Every years during the Hindu month of Karthik, women across large parts of North India celebrate Karwa Chauth, fasting from sunrise to sunset to pray for the wellbeing of their husbands. And every year, the festival evokes heated debates on whether the ritual is sexist and regressive.
While other Hindu festivals like Navratri, Teej, Shiv Ratri, Janmashtami and Ram Navmi also involve ritual fasting, Karwa Chauth – which is being celebrated on Wednesday – receives the most flak: the ritual mandates that the married women in a house stay hungry, while their husbands eat specially prepared food.
According to Hindu mythology, the ritual began with princess Veeravati, who married a king. One day, she was tricked by her brothers into breaking the fast she held for her husband too early, as a result of which the king died.
As she rushed to her husband's side, Veeravati is supposed to have run into the goddess Parvati, and her consort Shiva, who told her fasting on Karwa Chauth would bring her dead husband back. The tale ended with Veeravati's husband returning from the afterlife.
Although there are several different rituals to break fasts during Karwa Chauth, the consistent and most Bollywood-friendly tradition involves women looking at their husbands through a sieve before taking their first sip of water to signal the end of their fast.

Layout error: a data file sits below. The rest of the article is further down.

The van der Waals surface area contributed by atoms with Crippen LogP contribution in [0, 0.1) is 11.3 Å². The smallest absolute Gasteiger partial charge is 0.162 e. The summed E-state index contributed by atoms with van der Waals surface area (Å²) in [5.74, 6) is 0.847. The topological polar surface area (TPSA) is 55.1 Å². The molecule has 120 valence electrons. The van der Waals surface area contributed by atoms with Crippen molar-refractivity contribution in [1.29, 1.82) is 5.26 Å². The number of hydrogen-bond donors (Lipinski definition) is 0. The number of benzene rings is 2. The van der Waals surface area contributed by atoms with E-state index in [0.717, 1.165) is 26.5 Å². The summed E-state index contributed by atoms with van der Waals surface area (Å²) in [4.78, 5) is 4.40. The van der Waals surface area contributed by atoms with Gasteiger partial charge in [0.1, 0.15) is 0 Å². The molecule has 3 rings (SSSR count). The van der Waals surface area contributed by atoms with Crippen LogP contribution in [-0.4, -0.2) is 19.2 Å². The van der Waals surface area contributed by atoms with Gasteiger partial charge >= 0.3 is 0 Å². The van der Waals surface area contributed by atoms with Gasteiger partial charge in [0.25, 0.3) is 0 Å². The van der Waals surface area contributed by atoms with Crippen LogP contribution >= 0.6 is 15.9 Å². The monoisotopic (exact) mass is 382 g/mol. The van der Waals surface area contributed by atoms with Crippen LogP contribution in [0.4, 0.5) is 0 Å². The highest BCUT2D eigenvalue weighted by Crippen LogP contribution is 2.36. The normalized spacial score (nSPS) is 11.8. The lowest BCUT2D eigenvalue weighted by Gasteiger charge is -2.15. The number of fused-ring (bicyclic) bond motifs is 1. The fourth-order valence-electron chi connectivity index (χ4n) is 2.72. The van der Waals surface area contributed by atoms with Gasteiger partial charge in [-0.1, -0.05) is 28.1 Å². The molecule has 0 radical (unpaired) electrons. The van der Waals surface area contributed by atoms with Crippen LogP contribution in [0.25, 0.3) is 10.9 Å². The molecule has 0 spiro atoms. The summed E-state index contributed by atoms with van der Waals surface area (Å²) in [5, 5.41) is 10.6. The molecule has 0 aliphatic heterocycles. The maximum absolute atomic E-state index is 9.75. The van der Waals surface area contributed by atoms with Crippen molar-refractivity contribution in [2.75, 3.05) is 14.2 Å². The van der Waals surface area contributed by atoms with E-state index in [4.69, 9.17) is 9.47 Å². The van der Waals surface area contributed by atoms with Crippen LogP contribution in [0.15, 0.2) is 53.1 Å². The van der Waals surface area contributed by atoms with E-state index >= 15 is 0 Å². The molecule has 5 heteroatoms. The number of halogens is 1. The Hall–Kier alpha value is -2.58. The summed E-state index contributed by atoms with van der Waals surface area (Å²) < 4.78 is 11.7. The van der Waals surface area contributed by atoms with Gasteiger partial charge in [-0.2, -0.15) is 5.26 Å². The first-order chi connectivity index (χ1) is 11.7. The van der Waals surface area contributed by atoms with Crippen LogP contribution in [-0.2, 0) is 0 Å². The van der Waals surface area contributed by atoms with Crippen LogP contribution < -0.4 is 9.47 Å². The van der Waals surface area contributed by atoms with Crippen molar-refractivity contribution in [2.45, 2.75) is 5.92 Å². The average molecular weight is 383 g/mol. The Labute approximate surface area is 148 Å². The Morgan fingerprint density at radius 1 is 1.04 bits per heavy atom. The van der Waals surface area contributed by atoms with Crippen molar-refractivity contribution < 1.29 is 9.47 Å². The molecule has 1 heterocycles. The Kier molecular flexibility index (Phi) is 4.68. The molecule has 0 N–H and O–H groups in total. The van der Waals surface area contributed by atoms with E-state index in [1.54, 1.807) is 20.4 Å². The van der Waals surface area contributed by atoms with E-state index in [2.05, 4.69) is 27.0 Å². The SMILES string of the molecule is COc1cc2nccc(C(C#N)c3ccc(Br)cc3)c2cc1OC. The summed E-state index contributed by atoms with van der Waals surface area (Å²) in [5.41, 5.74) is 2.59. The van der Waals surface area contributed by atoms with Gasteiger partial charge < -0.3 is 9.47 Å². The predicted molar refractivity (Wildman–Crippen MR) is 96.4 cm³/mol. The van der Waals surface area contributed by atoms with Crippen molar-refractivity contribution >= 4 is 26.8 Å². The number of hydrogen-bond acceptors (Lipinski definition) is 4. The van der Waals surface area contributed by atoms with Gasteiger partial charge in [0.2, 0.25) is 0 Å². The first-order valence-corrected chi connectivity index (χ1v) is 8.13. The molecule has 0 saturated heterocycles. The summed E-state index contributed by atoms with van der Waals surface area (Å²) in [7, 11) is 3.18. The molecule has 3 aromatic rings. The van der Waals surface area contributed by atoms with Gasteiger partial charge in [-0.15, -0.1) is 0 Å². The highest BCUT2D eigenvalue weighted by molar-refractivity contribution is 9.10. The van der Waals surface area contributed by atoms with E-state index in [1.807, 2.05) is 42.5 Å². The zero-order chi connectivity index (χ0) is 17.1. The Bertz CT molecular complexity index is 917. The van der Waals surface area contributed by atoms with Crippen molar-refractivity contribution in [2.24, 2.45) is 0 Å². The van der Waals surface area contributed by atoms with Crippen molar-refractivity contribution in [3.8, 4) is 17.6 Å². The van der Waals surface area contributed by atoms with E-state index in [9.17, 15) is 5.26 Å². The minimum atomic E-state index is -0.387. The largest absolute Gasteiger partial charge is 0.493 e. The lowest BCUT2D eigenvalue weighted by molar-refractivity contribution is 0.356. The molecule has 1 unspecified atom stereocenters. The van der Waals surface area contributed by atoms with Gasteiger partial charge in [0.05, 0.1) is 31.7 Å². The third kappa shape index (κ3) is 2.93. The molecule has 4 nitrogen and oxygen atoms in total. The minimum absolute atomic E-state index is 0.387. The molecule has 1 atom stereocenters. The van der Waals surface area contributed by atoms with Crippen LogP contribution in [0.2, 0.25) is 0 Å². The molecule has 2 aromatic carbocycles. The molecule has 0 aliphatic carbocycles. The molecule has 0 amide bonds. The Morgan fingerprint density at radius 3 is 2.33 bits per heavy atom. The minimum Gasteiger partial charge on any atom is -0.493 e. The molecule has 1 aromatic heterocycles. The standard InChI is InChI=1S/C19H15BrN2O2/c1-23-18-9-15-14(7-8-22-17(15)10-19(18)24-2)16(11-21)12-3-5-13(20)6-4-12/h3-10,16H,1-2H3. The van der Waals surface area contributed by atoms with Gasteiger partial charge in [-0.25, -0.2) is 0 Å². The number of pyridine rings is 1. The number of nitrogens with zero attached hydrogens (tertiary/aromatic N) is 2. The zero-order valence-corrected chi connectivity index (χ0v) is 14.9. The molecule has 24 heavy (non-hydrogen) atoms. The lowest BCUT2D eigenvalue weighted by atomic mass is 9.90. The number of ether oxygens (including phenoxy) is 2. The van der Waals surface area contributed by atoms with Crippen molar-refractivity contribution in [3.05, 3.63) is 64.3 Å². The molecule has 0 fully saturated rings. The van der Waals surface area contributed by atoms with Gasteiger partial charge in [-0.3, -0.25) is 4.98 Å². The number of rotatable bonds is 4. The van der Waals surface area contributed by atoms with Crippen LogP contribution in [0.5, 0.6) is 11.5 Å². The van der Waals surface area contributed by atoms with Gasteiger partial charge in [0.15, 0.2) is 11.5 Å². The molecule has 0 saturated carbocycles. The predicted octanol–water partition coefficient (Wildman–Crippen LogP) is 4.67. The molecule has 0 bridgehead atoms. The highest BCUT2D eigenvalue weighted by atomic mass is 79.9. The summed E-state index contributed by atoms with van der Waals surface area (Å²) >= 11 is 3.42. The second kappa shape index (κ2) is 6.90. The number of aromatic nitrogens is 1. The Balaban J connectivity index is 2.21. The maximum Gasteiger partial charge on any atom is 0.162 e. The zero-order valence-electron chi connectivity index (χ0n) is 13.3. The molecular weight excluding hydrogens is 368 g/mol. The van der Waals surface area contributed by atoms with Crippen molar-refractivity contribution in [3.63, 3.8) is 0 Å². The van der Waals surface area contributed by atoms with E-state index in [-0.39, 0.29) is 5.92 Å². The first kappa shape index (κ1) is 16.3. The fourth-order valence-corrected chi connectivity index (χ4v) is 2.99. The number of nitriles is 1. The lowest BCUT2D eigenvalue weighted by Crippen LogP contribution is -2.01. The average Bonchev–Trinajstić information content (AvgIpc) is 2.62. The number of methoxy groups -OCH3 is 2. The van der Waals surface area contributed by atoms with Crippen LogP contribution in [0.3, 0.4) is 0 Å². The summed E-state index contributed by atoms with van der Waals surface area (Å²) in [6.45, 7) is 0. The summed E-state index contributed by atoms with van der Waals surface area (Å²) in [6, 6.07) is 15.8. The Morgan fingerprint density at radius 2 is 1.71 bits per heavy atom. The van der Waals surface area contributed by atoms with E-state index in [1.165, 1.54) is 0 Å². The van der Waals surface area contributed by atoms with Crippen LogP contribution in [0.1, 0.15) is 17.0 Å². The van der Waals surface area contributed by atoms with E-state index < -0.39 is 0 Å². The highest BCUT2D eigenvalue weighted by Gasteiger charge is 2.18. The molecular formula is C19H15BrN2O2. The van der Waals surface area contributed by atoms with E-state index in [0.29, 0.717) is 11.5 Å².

Of late, in an effort to break stereotypes surrounding the ritual, men have begun to fast for their wives on Karwa Chauth too. This isn't enough to mollify Karwa Chauth critics however, who ask – why fast at all? How can abstaining from food and water enhance a husband's life?
On Wednesday, celebrities took to Twitter to wish followers who were undertaking the fast. Some decided to use this opportunity to plug brands they endorsed.
This year, Twitter users also pointed out the true beneficiaries of the Karwa Chauth tradition – Bollywood, jewellery stores, and mehendi sellers.